Under the exoskeleton, you’ll find a Curt independent suspension. These appear to be competitors to Timbren’s axle-less suspension. While we’re under the body, Lance equips these trailers with ample aluminum skid plates to protect the trailer’s tanks and structure. Up front is a 360-degree hitch. Disappointingly, despite all of this focus on off-roading and even advertising features that increase departure angle and ground clearance, Lance does not specify any such angles or ground clearance numbers.
The two bigger trailers measure 20 feet, 5 inches in overall length with an interior floor length of 12 feet. Their interiors offer 6.6 feet of headroom and sleeping for two. Dry weight is also a reasonable 3,500 pounds. Also at the show was the Lance Mini Enduro. The company has not released any specs on this brand-new unit, but says it’ll come with some of the best features of its larger siblings. More on that later.
The Lance Enduro 1200 EK
Lance is pretty straightforward with its naming. The 1200 EK apparently translates to “Exterior Kitchen” and as it says on the tin, the back of the trailer is an outdoor kitchen. Lance says putting the kitchen outside maximizes your interior space and the shape of this unit was inspired by a teardrop trailer.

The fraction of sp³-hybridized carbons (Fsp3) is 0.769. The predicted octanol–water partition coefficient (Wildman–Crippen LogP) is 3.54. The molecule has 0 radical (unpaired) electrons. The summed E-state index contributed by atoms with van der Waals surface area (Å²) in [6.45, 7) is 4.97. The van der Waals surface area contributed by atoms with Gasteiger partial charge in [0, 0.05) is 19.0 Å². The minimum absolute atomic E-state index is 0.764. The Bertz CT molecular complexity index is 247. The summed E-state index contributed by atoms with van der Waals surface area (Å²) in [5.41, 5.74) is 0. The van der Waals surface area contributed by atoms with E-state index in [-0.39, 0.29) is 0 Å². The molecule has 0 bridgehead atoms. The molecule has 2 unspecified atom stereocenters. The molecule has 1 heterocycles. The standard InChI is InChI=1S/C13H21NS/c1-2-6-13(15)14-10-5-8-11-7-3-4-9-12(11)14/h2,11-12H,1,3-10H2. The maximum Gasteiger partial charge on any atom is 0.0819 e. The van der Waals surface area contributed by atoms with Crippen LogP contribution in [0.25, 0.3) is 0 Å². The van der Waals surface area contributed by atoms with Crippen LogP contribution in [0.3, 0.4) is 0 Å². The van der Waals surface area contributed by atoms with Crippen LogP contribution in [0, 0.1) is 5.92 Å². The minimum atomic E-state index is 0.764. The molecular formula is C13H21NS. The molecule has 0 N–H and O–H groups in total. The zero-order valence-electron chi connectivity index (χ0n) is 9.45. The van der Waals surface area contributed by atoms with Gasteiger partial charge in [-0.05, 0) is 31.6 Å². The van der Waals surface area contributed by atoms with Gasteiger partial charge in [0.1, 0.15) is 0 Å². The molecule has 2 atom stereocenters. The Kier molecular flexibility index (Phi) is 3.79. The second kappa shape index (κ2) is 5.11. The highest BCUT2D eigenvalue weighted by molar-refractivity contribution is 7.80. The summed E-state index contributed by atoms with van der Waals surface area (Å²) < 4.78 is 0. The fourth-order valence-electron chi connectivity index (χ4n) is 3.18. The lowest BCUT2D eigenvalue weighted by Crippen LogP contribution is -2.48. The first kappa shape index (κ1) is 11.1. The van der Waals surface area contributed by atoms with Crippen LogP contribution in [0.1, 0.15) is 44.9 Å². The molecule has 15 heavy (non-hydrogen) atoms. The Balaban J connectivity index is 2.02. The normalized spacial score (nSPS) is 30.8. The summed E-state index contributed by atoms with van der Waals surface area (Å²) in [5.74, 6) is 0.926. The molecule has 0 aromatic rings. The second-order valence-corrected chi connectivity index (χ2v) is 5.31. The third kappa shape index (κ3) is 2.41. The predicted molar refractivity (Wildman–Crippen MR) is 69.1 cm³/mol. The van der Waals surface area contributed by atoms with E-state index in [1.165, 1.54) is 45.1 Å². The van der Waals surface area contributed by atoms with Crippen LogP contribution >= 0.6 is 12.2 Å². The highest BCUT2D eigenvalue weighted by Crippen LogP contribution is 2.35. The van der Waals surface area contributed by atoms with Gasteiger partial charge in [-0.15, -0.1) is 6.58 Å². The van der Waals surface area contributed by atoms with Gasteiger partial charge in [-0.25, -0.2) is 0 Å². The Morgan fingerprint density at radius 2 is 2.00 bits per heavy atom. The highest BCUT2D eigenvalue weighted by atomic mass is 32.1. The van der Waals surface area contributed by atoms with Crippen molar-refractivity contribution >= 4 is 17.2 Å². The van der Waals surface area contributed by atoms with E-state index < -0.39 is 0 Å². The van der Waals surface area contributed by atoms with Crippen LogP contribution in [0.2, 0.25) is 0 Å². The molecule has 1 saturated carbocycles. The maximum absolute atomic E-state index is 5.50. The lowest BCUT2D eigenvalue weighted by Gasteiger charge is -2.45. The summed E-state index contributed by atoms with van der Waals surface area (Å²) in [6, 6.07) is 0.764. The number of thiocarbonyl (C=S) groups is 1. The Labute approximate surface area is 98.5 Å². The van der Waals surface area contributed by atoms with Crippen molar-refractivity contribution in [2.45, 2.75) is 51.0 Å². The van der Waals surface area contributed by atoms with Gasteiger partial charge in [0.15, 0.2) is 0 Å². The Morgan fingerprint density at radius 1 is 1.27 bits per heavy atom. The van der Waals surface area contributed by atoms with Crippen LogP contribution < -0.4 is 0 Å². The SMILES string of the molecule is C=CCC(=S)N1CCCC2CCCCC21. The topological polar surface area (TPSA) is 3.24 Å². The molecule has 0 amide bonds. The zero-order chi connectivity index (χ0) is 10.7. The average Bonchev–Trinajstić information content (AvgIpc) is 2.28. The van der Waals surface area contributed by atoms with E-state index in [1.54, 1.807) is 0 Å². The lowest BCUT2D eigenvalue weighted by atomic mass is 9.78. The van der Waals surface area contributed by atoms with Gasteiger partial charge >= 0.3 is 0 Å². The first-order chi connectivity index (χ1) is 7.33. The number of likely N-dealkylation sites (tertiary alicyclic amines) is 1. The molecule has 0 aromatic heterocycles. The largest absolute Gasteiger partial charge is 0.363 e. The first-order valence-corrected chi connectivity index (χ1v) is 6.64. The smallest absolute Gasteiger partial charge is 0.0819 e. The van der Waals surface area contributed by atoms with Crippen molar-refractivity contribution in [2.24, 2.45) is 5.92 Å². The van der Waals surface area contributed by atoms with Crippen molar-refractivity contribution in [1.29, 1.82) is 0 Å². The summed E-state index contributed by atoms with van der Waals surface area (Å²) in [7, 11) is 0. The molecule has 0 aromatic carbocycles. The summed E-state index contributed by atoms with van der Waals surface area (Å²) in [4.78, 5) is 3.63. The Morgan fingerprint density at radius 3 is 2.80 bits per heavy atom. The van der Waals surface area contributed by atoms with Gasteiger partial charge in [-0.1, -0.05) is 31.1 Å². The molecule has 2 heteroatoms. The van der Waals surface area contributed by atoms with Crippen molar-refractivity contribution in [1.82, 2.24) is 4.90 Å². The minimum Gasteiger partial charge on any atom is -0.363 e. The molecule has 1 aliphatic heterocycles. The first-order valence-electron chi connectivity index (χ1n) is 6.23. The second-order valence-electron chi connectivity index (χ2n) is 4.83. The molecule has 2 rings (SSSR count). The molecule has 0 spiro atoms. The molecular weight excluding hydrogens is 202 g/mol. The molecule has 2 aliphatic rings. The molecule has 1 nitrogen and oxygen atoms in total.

Inside of the 1200 EK, you get a dining and sleeping area toward the front of the trailer, the bathroom in the middle, and the kitchen right out of the back. If you open the camper’s large acrylic windows and back hatch, you get an open-air experience from the kitchen through the sleeping area.
One notable feature of both larger Enduro trailers is the sizable bathroom. Lance equips both of the larger models with a wet bath with a high ceiling height. The idea here is you’ll enjoy taking your morning showers rather than fighting a curtain or the ceiling like you would in a typical camper. The shower is fed hot water from a Truma Combi Eco Plus furnace/water heater system. The Truma Combi can run from electricity or from a single 1- to 5-gallon propane tank.
Unfortunately, none of the Enduros have a black tank. Instead, you get a 5-gallon cassette toilet. In terms of holding tanks, both larger Enduros get a 40-gallon fresh tank and a 26-gallon grey tank. The interior walls of the Enduro trailers are fiberglass with a gel coat. Both trailers apparently come with enough insulation that reportedly on some cold nights all you’ll need is body heat to raise the temperature.
In the galley kitchen out back you get a two-burner propane stove, a powered cooler, and a stainless steel sink. You also get a television if you aren’t that interested in looking at nature while you cook.